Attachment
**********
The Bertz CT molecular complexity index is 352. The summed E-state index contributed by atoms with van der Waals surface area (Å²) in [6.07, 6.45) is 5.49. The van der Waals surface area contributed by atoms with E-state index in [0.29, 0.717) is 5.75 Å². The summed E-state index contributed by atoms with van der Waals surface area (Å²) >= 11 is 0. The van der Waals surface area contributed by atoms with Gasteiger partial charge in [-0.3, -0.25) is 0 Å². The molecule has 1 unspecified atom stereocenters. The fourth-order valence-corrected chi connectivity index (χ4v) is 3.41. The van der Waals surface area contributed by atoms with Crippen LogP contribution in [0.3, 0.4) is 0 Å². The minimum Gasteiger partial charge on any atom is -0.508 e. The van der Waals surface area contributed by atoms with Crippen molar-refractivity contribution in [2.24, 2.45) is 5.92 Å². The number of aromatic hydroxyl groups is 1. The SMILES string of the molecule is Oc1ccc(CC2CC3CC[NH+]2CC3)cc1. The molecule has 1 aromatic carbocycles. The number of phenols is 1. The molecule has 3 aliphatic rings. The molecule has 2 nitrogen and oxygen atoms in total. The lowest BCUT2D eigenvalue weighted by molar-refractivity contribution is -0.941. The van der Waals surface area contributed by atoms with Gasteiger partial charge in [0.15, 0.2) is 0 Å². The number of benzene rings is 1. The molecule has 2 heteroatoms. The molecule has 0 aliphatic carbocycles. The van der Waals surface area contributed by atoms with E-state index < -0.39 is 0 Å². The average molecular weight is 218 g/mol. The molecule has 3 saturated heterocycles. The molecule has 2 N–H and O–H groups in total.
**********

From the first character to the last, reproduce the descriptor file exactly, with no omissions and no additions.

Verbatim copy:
The Bertz CT molecular complexity index is 352. The summed E-state index contributed by atoms with van der Waals surface area (Å²) in [6.07, 6.45) is 5.49. The van der Waals surface area contributed by atoms with E-state index in [0.29, 0.717) is 5.75 Å². The summed E-state index contributed by atoms with van der Waals surface area (Å²) >= 11 is 0. The van der Waals surface area contributed by atoms with Gasteiger partial charge in [-0.3, -0.25) is 0 Å². The molecule has 1 unspecified atom stereocenters. The fourth-order valence-corrected chi connectivity index (χ4v) is 3.41. The van der Waals surface area contributed by atoms with Crippen LogP contribution in [0.3, 0.4) is 0 Å². The minimum Gasteiger partial charge on any atom is -0.508 e. The van der Waals surface area contributed by atoms with Crippen molar-refractivity contribution in [2.24, 2.45) is 5.92 Å². The number of aromatic hydroxyl groups is 1. The SMILES string of the molecule is Oc1ccc(CC2CC3CC[NH+]2CC3)cc1. The molecule has 1 aromatic carbocycles. The number of phenols is 1. The molecule has 3 aliphatic rings. The molecule has 2 nitrogen and oxygen atoms in total. The lowest BCUT2D eigenvalue weighted by molar-refractivity contribution is -0.941. The van der Waals surface area contributed by atoms with Gasteiger partial charge in [0.15, 0.2) is 0 Å². The number of benzene rings is 1. The molecule has 2 heteroatoms. The molecule has 0 aliphatic carbocycles. The van der Waals surface area contributed by atoms with E-state index < -0.39 is 0 Å². The average molecular weight is 218 g/mol. The molecule has 3 saturated heterocycles. The molecule has 2 N–H and O–H groups in total.